River blackfish to 50cm have been caught in the Gellibrand River in recent weeks.
The top baits are small bait sized yabbies and scrub worms. A good place to start is the Chappell Vale area and setting oneself up beside the river in the early evening with a torch and lantern as well as plenty of liquid refreshment (non alcoholic of course) as it is still very warm.
Find yourself a posse and memorise your way out back to the car as you will finish fishing well after dark. River blackfish are most active from dusk onwards. Also if you intend to cross farmland please call into the respective farmhouse and ask permission.
If anything this may guarantee a return fishing trip to the same spot. Especially if you take any rubbish away with you.
Please watch out for snakes as they are prevalent at this time of year. Oh, and don’t forget the mosquito repellent.
Take a stiff rod no more than 1.8m in length. In case you have to go bush bashing any tree branches your rod encounters, a stiff rod will lessen the chances of breakage. A single pea sinker running down on top of a bream sized hook (size 2) is all the terminal rigging you need to do.
Lower your bait in a likely place (like next to a partly submerged log on the upstream side of the current) and simply wait for a strike. This generally happens after sunset. Blackfish often tend to start off nibbling your bait. Let them. Once the rod has a distinct bend in the tip, strike. Then ‘skull drag’ the fish to the surface. Don’t give the fish an inch to run back into a plethora of snags that exist in the Gellibrand.
Now many people eat this fish and if cooked correctly and fresh, it’s palatable. That’s just my opinion. Please remember the bag limits and they are that only five can be taken per angler in a single day. According to the 2012 Recreational fishing guide no minimum size currently exists.
Now the Gellibrand River holds the biggest population of blackfish in Victoria (and Australia) and although many fish only average a few 100g, I’ve personally seen a 1.8kg fish angled from this stream. My personal best was a 1.2kg fish caught and released some years ago. They can grow much, much bigger.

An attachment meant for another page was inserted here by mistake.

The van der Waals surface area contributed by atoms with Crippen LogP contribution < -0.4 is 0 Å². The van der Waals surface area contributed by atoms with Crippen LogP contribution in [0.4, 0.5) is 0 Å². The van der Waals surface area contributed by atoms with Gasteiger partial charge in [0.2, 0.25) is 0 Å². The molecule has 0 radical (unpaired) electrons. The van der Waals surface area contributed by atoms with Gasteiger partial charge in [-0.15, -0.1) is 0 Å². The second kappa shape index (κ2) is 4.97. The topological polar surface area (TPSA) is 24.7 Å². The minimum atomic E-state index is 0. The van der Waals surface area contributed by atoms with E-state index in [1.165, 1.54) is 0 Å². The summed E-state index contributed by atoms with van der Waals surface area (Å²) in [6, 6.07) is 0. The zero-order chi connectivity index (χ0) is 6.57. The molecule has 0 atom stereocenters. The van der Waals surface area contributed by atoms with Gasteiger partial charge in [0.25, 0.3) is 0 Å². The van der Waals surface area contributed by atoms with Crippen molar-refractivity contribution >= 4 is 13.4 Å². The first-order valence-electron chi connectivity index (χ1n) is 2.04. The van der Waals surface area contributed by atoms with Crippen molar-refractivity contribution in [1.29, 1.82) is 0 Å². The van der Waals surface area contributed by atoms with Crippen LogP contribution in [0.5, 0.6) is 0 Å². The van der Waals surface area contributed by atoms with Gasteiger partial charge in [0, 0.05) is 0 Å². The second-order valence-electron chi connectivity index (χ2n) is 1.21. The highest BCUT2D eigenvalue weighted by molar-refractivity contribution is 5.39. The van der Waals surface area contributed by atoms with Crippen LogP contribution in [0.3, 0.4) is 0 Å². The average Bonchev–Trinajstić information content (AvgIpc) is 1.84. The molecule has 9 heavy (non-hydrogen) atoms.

The record currently stands at well over 3kg for a blacky. I personally believe that all river blackfish should be released as these fish are considered vulnerable due to habitat degeneration in many streams across Victoria occurring over many decades of clearing and the Gellibrand is considered the last stronghold of this excellent fighting fish.
Take a digital camera and photograph this magnificent fish before releasing it.
It’s well worth the trip.
On a more serious note, our freshwater lakes and streams are in serious trouble due to the prolonged heat wave and lack of rainfall throughout much of February and March. Hopefully we’ve had an autumn break by May.
Lake Tooliorook is very low and choked with weed; Lake Elingamite is way too low to launch any sort of water borne craft. Deep Lake is exactly the opposite and the Mount Emu Creek has no flow and parts of this stream are stagnant.
Presently the only bright side is our deep water crater lakes Purrumbete and Bullen Merri. I have very little to tell you regarding Bullen Merri but Purrumbete is presently performing well for brown trout to 2.5kg taking winged lures in white flat line trolled at first light or to depths of up to 8m during the day.
To be frank; we need rain and we need it now.
The author with a typical Purrumbete brown trout taken on the troll.Reads: 1906